Athletes and the Arts: Powerhouse Strength in Dancers


By Becca Rodriguez Regner, DO

The gluteal muscles exist for a greater purpose than looking amazing in a pair of jeans. In fact, the gluteals are the dream team. Let me introduce you to the MVP gluteus maximus, gluteus medius, and gluteus minimus. In many athletes and especially dancers, these group of muscles get turned off and don’t fire properly to help the posterior chain work. The general functions of the three powerhouse muscles include extension, abduction, lateral (external) rotation, and medial (internal) rotation of the hip joint.

In dancers, the three gluteal muscles are important for hip extension (arabesque), abduction (lifting leg side), and external and internal rotation. The pelvis, including the lower abdominals and gluteals, are essential for stability and strength. For these athletic dancers, the gluteals give power to jumps and leg extensions. Basically, the hips contain a very powerful network of muscles. Understanding the gluteals can unleash power in dancers and also improve turnout.

In an article from the January 2019 issue of Dance Teacher, a physical therapist works with the Australian Ballet on gluteal strength for rehabilitation of injuries in all of the lower extremity. The PT notes that dancers think that in order to have a better turnout they have to under tuck which then locks down or clenches the gluteals. Many dancers also clench the gluteals in trying harder to accomplish a certain movement. A clenched gluteal muscle is stuck in a contracted place, turned off, and not able to contract and release normally. This disrupts the posterior chain and can have effects on the lower extremity joints with repetitive training motions.

The PT educates to unlock or unclench the gluteals with being aware of a certain posture and cross training with a few exercises. Dancers should think about the pelvis along a vertical axis and understand/imagine how orientation, alignment, and movement potential can change the way dancers work in class and dance onstage. The correct posture should be shoulders back and down and belly button to spine to hold in the core. The pelvis should point downward and not with under tucking to have a lean back posture and not to have pelvis tilt anterior allowing lumbar hyperextension (arched back). Please see below for suggested cross training exercises per the physical therapist from Australian Ballet to suggest to dancers to keep their gluteals firing for power and performance!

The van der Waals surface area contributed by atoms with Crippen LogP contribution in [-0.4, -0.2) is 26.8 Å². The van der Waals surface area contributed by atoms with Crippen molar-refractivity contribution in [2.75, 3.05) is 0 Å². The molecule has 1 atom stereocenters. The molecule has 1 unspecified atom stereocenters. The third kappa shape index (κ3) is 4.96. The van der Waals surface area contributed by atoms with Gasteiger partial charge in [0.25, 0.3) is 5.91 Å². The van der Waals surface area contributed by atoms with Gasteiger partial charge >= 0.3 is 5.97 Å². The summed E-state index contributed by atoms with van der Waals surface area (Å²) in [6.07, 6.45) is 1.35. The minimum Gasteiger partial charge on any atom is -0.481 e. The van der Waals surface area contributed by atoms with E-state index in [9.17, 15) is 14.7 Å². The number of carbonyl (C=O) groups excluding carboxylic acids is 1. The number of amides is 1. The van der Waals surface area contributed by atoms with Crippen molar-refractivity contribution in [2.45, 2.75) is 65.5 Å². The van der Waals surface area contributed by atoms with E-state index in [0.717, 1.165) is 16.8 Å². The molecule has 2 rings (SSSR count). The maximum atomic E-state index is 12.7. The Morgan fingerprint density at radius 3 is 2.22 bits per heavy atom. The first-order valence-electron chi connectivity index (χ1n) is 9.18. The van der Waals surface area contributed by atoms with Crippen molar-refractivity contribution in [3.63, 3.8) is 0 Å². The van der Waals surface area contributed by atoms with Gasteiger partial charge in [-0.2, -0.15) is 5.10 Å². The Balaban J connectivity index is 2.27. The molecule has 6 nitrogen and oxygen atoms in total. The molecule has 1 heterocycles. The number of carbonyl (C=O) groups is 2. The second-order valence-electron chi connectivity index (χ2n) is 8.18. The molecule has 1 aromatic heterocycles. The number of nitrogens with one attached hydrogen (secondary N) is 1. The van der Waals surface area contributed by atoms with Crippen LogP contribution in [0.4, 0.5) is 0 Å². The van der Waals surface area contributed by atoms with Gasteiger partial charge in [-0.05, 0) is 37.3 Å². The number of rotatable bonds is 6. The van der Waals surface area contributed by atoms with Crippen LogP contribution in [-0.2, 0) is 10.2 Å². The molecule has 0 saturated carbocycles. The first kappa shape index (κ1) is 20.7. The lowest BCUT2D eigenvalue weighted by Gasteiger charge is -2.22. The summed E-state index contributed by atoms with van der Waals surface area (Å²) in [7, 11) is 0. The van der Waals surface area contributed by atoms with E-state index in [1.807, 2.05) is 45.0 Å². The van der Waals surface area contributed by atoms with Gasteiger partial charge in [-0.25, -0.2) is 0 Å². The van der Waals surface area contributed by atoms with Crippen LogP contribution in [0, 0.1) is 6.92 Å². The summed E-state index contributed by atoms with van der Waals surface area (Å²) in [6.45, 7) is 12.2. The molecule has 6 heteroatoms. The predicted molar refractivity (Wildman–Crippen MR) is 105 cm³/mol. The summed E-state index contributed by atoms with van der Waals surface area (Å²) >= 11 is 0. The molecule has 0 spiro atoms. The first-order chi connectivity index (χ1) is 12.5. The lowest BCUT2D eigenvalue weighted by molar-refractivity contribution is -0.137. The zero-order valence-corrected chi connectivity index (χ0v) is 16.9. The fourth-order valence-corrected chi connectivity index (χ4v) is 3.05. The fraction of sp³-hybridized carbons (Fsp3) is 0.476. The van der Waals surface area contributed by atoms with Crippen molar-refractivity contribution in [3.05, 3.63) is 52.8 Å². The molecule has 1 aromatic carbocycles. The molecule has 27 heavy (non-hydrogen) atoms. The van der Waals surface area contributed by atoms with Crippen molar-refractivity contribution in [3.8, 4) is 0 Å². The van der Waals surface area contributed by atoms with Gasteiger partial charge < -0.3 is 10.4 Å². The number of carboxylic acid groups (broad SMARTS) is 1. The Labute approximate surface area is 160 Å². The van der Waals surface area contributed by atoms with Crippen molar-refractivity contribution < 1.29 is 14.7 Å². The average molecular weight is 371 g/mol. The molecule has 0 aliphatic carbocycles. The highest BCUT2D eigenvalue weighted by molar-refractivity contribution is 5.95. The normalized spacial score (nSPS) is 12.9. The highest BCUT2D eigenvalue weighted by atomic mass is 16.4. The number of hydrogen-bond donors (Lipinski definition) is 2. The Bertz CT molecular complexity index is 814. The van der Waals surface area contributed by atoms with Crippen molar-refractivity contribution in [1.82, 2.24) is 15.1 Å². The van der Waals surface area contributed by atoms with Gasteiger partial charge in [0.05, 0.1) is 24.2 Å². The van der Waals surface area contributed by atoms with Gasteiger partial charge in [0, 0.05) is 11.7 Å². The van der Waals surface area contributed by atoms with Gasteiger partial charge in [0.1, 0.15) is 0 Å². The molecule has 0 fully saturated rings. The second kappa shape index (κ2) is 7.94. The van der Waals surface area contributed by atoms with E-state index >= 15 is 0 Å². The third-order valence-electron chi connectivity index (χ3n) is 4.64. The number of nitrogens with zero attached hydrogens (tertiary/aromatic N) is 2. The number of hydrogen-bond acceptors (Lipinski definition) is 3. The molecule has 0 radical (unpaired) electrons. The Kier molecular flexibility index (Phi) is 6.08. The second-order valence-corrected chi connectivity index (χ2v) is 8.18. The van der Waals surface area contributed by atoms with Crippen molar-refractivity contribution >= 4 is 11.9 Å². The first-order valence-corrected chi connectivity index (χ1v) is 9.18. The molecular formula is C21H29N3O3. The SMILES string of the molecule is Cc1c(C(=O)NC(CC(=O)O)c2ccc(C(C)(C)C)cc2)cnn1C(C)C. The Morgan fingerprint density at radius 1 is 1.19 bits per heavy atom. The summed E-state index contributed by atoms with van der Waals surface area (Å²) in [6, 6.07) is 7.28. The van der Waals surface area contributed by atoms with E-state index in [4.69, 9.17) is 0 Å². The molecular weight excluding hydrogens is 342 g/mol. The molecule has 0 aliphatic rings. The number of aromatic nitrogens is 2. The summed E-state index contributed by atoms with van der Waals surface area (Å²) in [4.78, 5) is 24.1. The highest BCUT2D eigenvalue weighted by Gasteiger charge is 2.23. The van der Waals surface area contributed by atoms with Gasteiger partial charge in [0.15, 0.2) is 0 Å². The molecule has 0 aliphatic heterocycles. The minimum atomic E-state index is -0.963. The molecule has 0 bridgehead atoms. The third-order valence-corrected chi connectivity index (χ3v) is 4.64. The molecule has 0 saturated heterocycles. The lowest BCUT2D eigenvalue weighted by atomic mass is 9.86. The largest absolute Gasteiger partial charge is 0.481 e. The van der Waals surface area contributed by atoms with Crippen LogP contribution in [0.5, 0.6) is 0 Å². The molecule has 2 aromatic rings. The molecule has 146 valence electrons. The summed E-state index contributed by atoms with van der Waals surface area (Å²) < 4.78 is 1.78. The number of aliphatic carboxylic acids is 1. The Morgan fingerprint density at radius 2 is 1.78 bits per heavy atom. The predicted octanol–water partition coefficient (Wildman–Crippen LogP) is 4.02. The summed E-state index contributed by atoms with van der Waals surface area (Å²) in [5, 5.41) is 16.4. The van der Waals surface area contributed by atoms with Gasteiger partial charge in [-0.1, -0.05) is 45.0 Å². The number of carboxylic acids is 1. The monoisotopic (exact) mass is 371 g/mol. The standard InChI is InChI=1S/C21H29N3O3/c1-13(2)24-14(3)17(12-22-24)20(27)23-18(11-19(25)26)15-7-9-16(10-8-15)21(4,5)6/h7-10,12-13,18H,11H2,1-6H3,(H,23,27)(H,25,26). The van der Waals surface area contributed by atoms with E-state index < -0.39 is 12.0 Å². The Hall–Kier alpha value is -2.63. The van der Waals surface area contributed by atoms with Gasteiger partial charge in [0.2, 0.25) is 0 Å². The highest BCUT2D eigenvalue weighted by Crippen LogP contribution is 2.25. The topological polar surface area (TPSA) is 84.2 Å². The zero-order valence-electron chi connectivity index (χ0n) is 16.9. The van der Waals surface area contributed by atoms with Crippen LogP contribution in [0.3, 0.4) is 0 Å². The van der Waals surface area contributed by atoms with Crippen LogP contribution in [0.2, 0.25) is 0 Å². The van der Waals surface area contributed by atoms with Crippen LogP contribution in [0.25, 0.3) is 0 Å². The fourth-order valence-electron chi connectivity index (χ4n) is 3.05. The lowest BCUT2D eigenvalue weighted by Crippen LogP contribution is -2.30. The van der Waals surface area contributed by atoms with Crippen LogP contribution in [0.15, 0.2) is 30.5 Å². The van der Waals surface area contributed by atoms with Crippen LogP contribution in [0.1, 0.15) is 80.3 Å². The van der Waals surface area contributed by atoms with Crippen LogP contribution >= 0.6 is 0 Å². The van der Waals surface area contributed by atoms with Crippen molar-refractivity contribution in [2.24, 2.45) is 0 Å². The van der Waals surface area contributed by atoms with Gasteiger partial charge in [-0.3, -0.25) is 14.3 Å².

Exercise 1:

  1. Loop a resistance band around something stable, like a table leg, and your ankle. Begin in a kneeling position, with knees under hips and hands under shoulders, set up far enough away from the table leg so the band gently pulls your leg into internal rotation. Make sure it’s in a straight line from anchor point to ankle.
  2. In the kneeling position, work against the resistance of the band to externally rotate your leg and focus on turning the thigh bone in the hip socket.
  3. Maintain a long spine, head to tail, that allows for a natural low-back curve. Do 10-15 reps, be sure to keep the hip flexors, hamstrings, and glutes soft, and to not tuck your tail under.

Exercise 2:

  1. Lie on your side, with your top leg propped up at hip level on a Pilates box or a couple of firm pillows, knee bent.
  2. With your bottom leg internally rotated, lengthen and lift your bottom leg up toward the ceiling, taking care not to slouch in your spine or collapse the underside of the rib cage into the ground.
  3. Lift your lower leg 10 to 15 times. Repeat on other side.

Exercise 3:

  1. Lie on your back with knees bent, feet at hip distance, in parallel. Float one leg up to a tabletop.
  2. Press the other footprint into the floor and float hips up.
  3. Lower your hips down and repeat 5 to 10 more times, trying to maintain a level pelvis. Repeat with the other leg.

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